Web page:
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26th October 2022 (8 Topics)

Fungal infections are a global health risks: WHO

Context

Recently, WHO published a report highlighting the first-ever list of fungal "Priority pathogens" – a catalogue of the 19 fungi that represent the greatest threat to public health.  

About

Highlights of the Report:

  • The WHO fungal priority pathogens list (FPPL) is the first global effort to systematically prioritize fungal pathogens, considering the unmet research and development (R&D) needs and the perceived public health importance.
  • The 19 Fungi identified as categorically as fungi of concern are mentioned in the table below.
  • Objective: The WHO FPPL aims to focus and drive further research and policy interventions to strengthen the global response to fungal infections and antifungal resistance.
  • Fungal pathogens are a major threat to public health as they are becoming increasingly common and resistant to treatment with only four classes of antifungal medicines currently available.

Anti-Fungal Medicines:

Antifungal drugs are medications that are used to treat fungal infections.

While most fungal infections affect areas such as the skin and nails, some can lead to more serious and potentially life-threatening conditions like meningitis or pneumonia.

  • According to the Report, most fungal pathogens lack rapid and sensitive diagnostics and those that exist are not widely available or affordable globally.
  • The invasive forms of these fungal infections often affect severely ill patients and those with significant underlying immune system-related conditions.
  • Populations at the greatest risk of invasive fungal infections include those with cancer, HIV/AIDS, organ transplants, chronic respiratory disease, and post-primary tuberculosis infection.
  • The WHO FPPL list is divided into three categories:
  • Critical,
  • High and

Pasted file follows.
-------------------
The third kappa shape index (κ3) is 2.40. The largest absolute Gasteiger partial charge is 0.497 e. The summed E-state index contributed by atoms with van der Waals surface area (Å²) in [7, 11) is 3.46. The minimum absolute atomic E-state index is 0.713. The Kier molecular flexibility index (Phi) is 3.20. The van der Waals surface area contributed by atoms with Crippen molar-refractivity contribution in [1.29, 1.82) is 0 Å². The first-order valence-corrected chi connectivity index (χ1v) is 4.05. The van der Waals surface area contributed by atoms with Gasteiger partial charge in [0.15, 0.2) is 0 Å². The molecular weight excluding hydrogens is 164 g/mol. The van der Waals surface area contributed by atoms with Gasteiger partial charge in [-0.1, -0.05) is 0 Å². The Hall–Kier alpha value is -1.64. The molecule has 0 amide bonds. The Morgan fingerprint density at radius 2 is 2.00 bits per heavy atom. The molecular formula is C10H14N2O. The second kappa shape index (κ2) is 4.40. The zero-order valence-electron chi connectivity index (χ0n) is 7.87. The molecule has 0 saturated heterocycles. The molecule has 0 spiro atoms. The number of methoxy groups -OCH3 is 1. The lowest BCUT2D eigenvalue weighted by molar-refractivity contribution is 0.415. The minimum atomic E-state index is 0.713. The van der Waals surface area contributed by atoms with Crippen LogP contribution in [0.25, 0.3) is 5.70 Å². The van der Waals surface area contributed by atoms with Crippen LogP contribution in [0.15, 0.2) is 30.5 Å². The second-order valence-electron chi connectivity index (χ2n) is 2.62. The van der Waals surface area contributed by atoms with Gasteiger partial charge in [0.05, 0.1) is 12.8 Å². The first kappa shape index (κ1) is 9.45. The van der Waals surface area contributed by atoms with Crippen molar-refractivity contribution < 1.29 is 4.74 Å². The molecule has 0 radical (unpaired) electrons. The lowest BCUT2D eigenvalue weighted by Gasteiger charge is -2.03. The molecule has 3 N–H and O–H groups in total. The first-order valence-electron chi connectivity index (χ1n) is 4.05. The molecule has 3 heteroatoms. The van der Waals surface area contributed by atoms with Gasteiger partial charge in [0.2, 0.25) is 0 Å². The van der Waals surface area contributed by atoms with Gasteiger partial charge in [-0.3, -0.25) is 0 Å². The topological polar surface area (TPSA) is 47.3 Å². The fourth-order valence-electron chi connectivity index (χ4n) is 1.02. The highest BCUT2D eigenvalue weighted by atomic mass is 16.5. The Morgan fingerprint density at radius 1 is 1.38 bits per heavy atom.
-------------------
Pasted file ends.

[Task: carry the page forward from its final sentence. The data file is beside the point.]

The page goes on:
• Medium priority.
  • The fungal pathogens in each priority category are so ranked primarily due to their public health impact and/or emerging antifungal resistance risk.

Significance of the Initiative:

  • Help to prioritize the Level of Infection: The FPPL report underscores strategies for policymakers, public health professionals, and other stakeholders.
  • Development of effective drugs: The strategies proposed in the report are collectively aimed at generating evidence and improving response to these fungal priority pathogens including preventing the development of antifungal drug resistance.
  • The primary recommended actions are focused on:
    • strengthening laboratory capacity and surveillance;
    • sustaining investments in research, development, and innovation; and
    • Enhancing public health interventions for prevention and control.

Fungal Infections:

There are many types of fungal infections. Some of the most common fungal infections are those of the skin, nails, and mucous membranes. Examples include:

  • Ringworm (also known as tinea): a fungal infection of the skin that can occur on your scalp, on your feet (athlete’s foot), in your groin area (jock itch), and on other areas of your body
  • Nail fungus: an infection that typically affects your toenails but can also affect your fingernails
  • Vaginal yeast infection: an infection that occurs due to the overgrowth of Candida yeast in and around the vagina
  • Oral thrush: a condition in which Candida yeast overgrows in your mouth.

There are also some less common but more serious fungal infections that can cause fungal pneumonia, fungal meningitis, or even systemic infections.

Examples of fungal species that can cause more serious infections to include:

  • Aspergillus
  • Blastomyces
  • Candida
  • Coccidioides
  • Cryptococcus
  • Histoplasma

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